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Anticoagulated patients undergoing tooth extraction can be managed safely without altering their anticoagulation treatment by using local hemostatic measures
Hemostatic management of toothextractions in patients on oral
Morimoto Y, Niwa H, Minematsu K.
J Oral Maxillofac Surg 2008;66(1):51-7.
The study sample was derived from the population of patients presentingfor tooth extraction at 1 of 2 study sites between April 2002 and April
2007. The final sample was composed of 270 subjects receiving anticoagu-
lant therapy who underwent 306 episodes of dental care (extraction). Sub-jects had a mean age of 60.5 years and 61% were male.
Key Exposure/Study FactorThe primary exposure of interest was type of anticoagulant therapy There
were 3 types of anticoagulant therapy: (1) warfarin monotherapy; (2) war-
farin and an antiplatelet drug, ie, aspirin and/or ticlopidine and/or cilos-tazol; and (3) antiplatelet therapy alone, ie, aspirin and/or ticlopidine
and/or cilostazol and/or dipyridamol.
The secondary exposure of interest was preoperative (day of operation)
international normalized ratio (INR), a standard measure of therapeutic
level of anticoagulation when exposed to warfarin.
factors are associated with anincreased risk for postoperative
The primary outcome was postoperative bleeding. It was functionally clas-sified into 2 levels: (1) postoperative bleeding requiring intervention and
Main ResultsIn regard to the primary exposure variable, the frequencies of postopera-
tive bleeding after tooth extraction requiring intervention were 4.4%,
3.9%, and 2.2% for the warfarin, warfarin ’ antiplatelet therapies, and anti-platelet therapies (P > .05). Regarding the secondary exposure variable,the INR level was not associated with risk for postoperative bleeding withinthe range evaluated in the study, INR less than 3.67, and the overwhelmingnumber of patients had INRs less than 3.0.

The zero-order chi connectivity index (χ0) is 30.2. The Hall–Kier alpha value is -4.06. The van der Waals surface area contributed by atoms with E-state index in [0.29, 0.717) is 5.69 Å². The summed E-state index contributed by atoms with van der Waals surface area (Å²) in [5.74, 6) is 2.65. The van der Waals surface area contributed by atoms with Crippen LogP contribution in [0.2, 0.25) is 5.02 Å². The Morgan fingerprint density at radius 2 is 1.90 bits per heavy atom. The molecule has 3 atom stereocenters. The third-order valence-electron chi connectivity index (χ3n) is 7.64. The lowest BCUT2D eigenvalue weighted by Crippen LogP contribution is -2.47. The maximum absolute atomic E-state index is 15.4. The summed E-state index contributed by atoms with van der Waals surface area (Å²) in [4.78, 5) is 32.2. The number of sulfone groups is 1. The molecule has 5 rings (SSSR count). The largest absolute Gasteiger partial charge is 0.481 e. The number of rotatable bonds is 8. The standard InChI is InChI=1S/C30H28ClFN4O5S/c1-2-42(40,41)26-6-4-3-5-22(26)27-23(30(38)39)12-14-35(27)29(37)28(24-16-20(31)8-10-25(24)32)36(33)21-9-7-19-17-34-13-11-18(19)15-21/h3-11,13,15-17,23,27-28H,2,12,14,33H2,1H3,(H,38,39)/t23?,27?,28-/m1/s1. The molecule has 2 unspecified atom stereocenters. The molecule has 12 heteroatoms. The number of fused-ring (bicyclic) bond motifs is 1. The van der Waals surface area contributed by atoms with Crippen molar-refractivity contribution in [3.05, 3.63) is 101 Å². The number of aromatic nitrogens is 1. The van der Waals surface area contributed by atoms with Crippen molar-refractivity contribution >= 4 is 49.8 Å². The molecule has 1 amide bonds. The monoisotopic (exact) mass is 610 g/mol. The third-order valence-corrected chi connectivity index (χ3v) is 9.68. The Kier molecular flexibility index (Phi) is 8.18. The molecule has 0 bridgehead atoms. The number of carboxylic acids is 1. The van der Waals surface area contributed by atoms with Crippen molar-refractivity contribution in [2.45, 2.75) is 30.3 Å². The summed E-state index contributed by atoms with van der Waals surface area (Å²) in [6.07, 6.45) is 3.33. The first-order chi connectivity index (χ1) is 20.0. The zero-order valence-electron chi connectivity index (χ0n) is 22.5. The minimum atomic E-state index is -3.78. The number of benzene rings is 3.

ConclusionsThe results of this study suggest that nonsurgical and surgical tooth extrac-tions can be performed in anticoagulated patients using warfarin therapywith or without other antiplatelet medications as long as the INR is lessthan 3.0. Local hemostatic measures are generally adequate to prevent orcontrol postoperative bleeding.
This article adds to the growing body of literature suggesting that that alter-
1532-3382/$34.00Ó 2008 Elsevier Inc. All rights reserved.
ation of preoperative anticoagulant therapy before tooth extraction is not
indicated. In the context of this and other papers on the topic (cited in
JOURNAL OF EVIDENCE-BASED DENTAL PRACTICE
the discussion), the weight of the findings suggests that
follow-up, clinician availability, and so forth. The treating
there should be no preoperative manipulation of antico-
clinician was not blinded to the patients’ treatment status.
agulant therapy before tooth extraction. If one does not
As such, knowing the patients were anticoagulated, the
alter the preoperative anticoagulant therapy, there is an
clinician involved may have been biased in asking patients
increased risk for ‘‘nuisance’’ postoperative bleeding. If
to return if they called about postoperative bleeding, re-
one chooses to stop warfarin preoperatively, there is
sulting an in overestimation of the frequency of postoper-
a small, but finite and measurable, risk for severe throm-